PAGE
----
Global trends and resource scarcity
Mankind is currently consuming more resources than what the planet creates, which is destroying the ecosystems that support us, putting the needs of our future generations at risk.
The “ecological debt” of our consumption patterns is expressed through the Earth Overshoot Day. It is a date calculated every year, on which humanity as a whole has consumed more from nature than our planet can renew, and exceeds the so-called ecological budget for the year. Until 1970 this day was after Dec 31st, meaning that humanity didn’t consume more than Earth could regenerate, but in the last few decades the day has arrived sooner and sooner. In 2019 it was on July 29th – for the rest of the year we will be consuming more than we can repay; we’d need approximately 1.7 planets to meet our needs. In 2020 it was almost a month later – on August 22nd – the effect of COVID-19.
The global plastics tide
Problems related to increasing flows of plastics in the environment have reached the top of the global discussion. The extensive use of plastics has helped to improve many lives, but there are also serious downsides.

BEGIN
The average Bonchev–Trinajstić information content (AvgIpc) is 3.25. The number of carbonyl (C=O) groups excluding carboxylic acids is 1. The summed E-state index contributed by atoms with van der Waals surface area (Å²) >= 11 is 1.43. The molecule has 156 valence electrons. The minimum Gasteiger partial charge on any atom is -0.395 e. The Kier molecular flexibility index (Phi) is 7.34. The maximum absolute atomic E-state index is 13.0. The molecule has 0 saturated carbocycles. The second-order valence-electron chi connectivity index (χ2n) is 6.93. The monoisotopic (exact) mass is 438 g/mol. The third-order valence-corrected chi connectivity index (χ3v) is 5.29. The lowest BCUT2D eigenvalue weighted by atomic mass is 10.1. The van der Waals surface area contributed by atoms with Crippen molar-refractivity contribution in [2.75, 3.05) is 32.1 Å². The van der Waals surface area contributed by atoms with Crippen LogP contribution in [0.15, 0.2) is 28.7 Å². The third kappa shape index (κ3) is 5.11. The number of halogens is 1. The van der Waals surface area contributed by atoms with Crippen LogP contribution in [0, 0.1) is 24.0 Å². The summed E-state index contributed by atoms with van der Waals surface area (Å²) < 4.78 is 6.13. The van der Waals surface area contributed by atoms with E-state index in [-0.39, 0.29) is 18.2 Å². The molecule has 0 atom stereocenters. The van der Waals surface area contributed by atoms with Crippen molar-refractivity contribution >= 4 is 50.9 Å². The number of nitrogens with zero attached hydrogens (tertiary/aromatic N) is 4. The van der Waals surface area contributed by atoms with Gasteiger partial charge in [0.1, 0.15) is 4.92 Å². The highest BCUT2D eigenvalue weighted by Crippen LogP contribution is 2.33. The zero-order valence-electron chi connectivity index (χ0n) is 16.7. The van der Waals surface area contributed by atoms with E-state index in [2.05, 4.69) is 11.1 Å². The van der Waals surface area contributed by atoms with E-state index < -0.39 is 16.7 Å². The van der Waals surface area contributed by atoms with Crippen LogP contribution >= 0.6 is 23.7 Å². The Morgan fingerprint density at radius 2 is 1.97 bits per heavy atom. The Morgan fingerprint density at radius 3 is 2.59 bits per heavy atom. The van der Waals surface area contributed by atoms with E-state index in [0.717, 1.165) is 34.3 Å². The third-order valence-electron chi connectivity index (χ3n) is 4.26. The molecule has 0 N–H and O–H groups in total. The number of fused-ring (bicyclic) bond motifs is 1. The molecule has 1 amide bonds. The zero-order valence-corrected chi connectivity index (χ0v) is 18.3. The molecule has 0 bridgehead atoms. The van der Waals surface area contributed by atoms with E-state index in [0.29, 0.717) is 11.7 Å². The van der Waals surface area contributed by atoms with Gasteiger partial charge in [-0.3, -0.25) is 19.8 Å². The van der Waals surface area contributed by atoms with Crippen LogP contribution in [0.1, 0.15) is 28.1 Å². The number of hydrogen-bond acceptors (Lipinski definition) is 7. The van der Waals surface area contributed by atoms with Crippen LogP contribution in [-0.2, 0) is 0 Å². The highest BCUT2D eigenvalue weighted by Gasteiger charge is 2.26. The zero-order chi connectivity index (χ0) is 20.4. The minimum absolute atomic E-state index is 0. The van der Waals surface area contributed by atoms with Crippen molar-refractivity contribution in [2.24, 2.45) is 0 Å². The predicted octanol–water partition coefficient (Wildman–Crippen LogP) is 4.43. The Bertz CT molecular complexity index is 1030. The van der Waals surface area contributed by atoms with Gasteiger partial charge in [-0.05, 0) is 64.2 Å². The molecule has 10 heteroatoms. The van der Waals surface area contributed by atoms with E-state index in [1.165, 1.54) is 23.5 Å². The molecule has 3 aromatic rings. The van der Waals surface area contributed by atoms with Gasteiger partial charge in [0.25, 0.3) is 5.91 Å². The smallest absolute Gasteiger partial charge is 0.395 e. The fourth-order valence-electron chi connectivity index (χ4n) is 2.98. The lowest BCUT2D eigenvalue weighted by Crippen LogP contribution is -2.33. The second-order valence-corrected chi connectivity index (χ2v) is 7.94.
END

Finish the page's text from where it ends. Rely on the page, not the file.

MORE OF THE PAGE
Plastics are relatively lightweight and can easily be carried by wind, water, gravity. They are resistant to biodegradation, but fragment into smaller and smaller bits which attract and absorb other pollutants and enter the food web, thereby affecting living organisms. Microplastics (coming from fragmentation of larger plastic items, but also from microbeads intentionally added to toothpastes and scrubs, or from tyres and washing of oil-based textiles like fleece) are ubiquitous and have been found in drinking water, in air, in soils. Their impacts on human health are still largely unknown.
For these reasons many governments and agencies have decided to act on the plastic problem. The UN Environmental Assembly has started dedicated discussions, some countries or coastal regions have started banning various types of plastics (mainly certain single-use items) while the EU lately issued a “Plastic Strategy”, i.e. a framing document for actions to tackle the problem.
The plastic problem in a nutshell:
- Since 1950, the production of plastics has grown from 2 million tonnes a year (1950) to 381 million tonnes a year (2015); the total amount of plastics ever manufactured is more than 8 billion tonnes.
- Every year around 8-9 million tonnes of plastics are estimated to get into seas and oceans – a truckload a minute; which is “turning oceans into a plastic soup”.